Malware Hijacks Two-Step Verification, Drains Bank Accounts

The Bugat Trojan, also known as Cridex, copied two-factor authentication hijacking from the Zeus and SpyEye malware families by adding a mobile text messaging capture feature. The malware is used by financially motivated cybercriminals that target individuals who conduct high-value transactions, according to Limor Kessem, a cybercrime and online fraud communications specialist at RSA's FraudAction Labs. The new technique actually is seen as good news, according to Kessem's analysis of the threat.

"It is very likely that Bugat's operators started seeing a diminished ability to target high-value accounts due to added authentication challenges, forcing them to resort to developing a malware component that is already used by many mainstream banking Trojans in the wild," Kessem wrote.

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The authors of the Bugat Trojan are coming in late to the game, Kessem said. Zeus-in-the-mobile attacks are documented as far back as 2010. Security firms have been closely monitoring threats to mobile devices and see much of the mobile malware activity, a tiny fraction of the overall malware landscape, in Eastern Europe, Russia and Asia. Banking Trojans that hijack two-factor authentication are among the most dangerous attacks. Meanwhile, SMS Trojans that silently rack up premium text messaging charges are also a growing threat.

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The main threat from Bugat and other banking malware is on the desktop, where the Trojan attempts to hijack the victim's browser session. It spreads via the Black Hole automated attack toolkit. The mobile functionality is triggered when two-factor authentication is requested to verify the victim's identity. Victims are then prompted by the cybercriminals to download the BitMo mobile malware to their Android, BlackBerry or Symbian phones as a result of a newly implemented data encryption policy instituted by the victim's bank.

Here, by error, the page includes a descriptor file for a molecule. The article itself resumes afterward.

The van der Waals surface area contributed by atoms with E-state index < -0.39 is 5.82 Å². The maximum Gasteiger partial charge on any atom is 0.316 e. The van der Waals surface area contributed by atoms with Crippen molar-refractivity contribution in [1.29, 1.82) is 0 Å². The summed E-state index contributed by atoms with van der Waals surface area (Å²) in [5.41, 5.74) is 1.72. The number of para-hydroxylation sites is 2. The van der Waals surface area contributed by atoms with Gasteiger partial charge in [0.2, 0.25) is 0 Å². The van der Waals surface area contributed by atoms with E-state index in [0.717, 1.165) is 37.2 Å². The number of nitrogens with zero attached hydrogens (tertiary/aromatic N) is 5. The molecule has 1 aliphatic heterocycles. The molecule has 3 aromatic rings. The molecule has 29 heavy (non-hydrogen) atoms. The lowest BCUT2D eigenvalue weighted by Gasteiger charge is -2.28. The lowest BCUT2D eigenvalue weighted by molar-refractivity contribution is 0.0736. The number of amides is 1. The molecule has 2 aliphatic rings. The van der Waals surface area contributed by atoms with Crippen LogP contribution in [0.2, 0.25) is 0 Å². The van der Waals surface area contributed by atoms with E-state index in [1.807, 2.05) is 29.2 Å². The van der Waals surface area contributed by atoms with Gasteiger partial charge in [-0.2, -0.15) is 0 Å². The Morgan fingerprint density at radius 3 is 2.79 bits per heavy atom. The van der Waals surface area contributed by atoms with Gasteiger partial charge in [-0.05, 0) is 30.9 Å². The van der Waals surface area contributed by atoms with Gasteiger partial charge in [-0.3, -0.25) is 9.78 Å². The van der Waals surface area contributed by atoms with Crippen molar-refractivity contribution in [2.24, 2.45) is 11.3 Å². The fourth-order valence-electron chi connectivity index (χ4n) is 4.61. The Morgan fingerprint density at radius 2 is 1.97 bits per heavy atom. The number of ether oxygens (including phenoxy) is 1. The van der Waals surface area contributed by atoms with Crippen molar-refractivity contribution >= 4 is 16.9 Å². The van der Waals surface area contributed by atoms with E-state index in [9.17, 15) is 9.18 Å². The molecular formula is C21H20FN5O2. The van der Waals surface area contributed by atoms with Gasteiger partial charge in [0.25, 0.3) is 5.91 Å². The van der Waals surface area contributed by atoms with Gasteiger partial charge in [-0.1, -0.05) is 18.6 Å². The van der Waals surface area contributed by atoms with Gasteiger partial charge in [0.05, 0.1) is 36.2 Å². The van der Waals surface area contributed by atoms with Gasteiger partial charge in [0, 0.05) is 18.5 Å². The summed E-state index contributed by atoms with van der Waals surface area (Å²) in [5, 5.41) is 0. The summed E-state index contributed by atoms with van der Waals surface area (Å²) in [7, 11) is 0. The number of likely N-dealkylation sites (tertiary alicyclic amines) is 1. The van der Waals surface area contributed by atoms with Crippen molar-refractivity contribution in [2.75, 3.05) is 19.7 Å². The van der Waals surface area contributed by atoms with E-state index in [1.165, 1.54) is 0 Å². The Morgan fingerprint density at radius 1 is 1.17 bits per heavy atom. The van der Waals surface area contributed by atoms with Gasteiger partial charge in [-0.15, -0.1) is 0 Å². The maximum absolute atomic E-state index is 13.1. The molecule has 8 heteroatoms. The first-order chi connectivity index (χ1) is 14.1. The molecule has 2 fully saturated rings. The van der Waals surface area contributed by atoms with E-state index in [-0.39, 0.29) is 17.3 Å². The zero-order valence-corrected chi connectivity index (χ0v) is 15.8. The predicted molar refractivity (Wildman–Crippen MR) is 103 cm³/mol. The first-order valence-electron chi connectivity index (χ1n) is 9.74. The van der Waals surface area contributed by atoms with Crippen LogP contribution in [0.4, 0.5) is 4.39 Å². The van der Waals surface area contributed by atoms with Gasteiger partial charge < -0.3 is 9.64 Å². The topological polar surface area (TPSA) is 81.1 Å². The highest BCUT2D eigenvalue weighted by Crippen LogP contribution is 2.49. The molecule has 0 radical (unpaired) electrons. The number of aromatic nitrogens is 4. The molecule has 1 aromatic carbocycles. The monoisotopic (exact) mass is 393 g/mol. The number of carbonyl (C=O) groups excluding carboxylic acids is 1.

iPhone users are exempt from the threat due to restrictions placed on the browser and the App Store by Apple.

"It is very clear that all banking Trojans, both commercial and privately operated codes, make sure to incorporate SMS-forwarders to their criminal operation," Kessem wrote. "It appears that a simple SMS-forwarder suffices for the purpose of hijacking second-factor authentication codes and thereby possibly completing fraud attempts that would have otherwise failed."

SMS Trojans and malicious apps that masquerade as legitimate banking applications have been identified by San Francisco-based security firm Lookout Mobile. The security firm said, however, that the vast majority of mobile attacks are outside the U.S.

Despite mobile threats steadily increasing, adware or aggressive advertising without the consent of the user is the biggest problem, Lookout said in its report issued last week. Malware, such as spyware and Trojans that secretly steal data from device owners, affects an estimated 0.2 percent of U.S. mobile users, the firm found in its latest threat data analysis.